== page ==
Whenever fears of technology-aided plagiarism appear in schools and universities, it’s a safe bet that technology-aided plagiarism detection will be pitched as a solution. Almost concurrent with the wave of articles on the chatbot was a slew of articles touting solutions. A Princeton student spent a chunk of his winter break creating GPTZero, an app he claims can detect whether a given piece of writing was done by a human or ChatGPT. Plagiarism-detection leviathan Turnitin is touting its own “A.I.” solutions to confront the burgeoning issue. Even instructors across the country are reportedly catching students submitting essays written by the chatbot. OpenAI itself, in a moment of selling us all both the affliction and the cure, has proposed plagiarism detection or even some form of watermark to notify people of when the tech has been used. Unfortunately, the tool released is, according to the company, “not fully reliable.”
Witnessing this cycle of tech deployment and tech solutionism forces us to ask: Why do we keep doing this? Although plagiarism is an easy target and certainly on the minds of teachers and professors when thinking about this technology, there are deeper questions we need to engage, questions that are erased when the focus is on branding students as cheaters and urging on an A.I. bakeoff between students and teachers. Questions like: What are the implications of using a technology trained on some of the worst texts on the internet? And: What does it mean when we cede creation and creativity to a machine?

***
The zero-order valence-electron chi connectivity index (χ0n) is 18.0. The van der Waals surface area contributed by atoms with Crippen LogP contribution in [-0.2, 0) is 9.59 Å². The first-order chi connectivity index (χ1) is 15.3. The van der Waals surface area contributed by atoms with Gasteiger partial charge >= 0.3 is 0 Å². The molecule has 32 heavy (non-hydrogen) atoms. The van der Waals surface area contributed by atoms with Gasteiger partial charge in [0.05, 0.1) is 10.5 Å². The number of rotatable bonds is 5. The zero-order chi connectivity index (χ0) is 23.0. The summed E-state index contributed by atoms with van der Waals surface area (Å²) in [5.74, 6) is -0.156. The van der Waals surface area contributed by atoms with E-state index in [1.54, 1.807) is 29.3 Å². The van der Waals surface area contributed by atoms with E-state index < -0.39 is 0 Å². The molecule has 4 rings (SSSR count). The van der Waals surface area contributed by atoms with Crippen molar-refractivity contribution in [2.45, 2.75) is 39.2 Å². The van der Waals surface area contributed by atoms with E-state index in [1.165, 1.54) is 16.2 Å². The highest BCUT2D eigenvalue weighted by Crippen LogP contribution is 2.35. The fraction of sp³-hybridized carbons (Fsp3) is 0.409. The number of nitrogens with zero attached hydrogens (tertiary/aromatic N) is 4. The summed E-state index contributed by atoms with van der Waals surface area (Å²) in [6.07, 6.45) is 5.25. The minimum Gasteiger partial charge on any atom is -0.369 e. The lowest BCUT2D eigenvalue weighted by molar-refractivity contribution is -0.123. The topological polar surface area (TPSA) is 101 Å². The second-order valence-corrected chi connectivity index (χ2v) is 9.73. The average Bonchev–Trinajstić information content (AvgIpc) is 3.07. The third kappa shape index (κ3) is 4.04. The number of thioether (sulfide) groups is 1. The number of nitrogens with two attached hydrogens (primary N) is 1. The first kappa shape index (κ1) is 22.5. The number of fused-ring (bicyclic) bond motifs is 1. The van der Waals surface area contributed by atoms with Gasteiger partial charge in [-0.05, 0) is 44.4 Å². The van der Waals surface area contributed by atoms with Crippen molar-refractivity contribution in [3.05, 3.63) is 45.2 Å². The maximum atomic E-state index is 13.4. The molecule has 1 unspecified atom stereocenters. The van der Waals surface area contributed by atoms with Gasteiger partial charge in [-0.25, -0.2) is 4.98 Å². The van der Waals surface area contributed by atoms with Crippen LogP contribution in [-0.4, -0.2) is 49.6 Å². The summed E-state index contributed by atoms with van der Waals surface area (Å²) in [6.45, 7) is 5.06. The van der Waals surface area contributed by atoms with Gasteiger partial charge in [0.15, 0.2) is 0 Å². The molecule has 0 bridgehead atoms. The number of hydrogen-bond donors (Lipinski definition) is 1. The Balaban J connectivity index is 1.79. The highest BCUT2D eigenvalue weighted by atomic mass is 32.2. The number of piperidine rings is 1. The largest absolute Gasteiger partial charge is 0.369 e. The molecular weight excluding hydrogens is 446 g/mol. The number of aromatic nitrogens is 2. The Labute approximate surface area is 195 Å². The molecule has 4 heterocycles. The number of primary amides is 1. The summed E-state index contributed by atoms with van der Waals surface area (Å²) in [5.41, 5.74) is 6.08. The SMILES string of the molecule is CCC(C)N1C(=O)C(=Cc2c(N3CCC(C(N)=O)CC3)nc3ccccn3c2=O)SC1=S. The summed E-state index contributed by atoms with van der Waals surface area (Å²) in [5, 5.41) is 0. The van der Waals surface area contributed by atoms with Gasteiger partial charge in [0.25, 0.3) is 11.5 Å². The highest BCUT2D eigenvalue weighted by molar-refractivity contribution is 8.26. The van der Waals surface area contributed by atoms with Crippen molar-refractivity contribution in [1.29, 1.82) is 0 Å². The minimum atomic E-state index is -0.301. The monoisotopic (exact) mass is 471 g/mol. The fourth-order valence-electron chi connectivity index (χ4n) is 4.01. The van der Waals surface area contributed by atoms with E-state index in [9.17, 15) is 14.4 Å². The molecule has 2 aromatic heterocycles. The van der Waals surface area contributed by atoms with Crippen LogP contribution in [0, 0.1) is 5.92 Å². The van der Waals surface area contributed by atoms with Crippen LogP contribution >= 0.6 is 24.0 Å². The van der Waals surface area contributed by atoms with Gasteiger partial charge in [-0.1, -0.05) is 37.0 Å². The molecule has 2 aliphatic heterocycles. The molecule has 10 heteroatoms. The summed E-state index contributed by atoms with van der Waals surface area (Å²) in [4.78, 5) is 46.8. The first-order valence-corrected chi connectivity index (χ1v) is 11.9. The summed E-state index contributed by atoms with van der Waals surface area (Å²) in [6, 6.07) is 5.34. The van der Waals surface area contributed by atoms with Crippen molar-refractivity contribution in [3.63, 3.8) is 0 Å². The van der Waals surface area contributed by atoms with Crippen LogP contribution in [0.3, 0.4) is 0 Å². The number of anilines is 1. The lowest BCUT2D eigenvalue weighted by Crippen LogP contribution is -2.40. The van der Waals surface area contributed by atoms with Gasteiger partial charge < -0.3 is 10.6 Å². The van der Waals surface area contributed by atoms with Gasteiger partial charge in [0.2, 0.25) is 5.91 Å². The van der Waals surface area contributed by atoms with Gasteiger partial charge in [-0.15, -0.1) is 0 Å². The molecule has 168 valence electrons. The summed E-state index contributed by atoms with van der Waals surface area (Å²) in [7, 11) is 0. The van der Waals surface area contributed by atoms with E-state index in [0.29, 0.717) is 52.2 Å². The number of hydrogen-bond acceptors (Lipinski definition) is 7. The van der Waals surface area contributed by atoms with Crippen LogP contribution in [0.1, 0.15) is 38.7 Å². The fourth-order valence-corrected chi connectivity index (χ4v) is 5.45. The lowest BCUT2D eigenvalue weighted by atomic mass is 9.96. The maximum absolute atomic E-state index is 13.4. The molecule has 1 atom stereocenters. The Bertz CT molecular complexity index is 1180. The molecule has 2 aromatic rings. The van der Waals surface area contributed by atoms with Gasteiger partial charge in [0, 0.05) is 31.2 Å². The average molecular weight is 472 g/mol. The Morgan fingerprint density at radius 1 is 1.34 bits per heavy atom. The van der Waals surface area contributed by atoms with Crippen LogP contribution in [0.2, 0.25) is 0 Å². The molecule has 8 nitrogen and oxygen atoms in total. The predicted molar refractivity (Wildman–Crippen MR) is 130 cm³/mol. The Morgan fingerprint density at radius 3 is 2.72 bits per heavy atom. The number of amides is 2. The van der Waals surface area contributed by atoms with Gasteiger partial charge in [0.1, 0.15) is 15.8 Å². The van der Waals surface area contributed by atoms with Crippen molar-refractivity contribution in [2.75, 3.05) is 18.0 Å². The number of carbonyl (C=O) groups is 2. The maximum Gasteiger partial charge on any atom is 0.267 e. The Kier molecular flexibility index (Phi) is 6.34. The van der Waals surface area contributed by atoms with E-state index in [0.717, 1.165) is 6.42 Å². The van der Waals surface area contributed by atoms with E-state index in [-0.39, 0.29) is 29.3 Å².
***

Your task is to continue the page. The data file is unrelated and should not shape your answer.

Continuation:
One of the most interesting details in the ChatGPT media swirl requires subtle attention to the shifting goal posts of A.I. ethics. In a recent interview, OpenAI CEO Sam Altman asserted the need for society to adjust to generative-text tech: “We adapted to calculators and changed what we tested for in math class, I imagine.” In that sentence-ending qualifier, we can tease out a debate habit that is decades old: technologists guessing at how teachers might adapt to technology. Altman “imagines” what “we” (the teachers) had to “change” about our tests because of calculators. What OpenAI likely didn’t do during the building of ChatGPT is study the potential pedagogical impact of its tool.
Instead of “imagining” what ChatGPT might do to the classroom, educators have to adapt discussions, activities, and assessments to the changed environment that it creates. Some of that work is exciting, like when many of us began to bring social media into the classroom to connect our students with outside thinkers or collaborating in real time on a shared document. Some of it, however, is like what happens when we have to develop emergency plans for the possibility of an active shooter. We’ll do the work, but the adaptation a) might have been avoided, and b) only distracts from the job.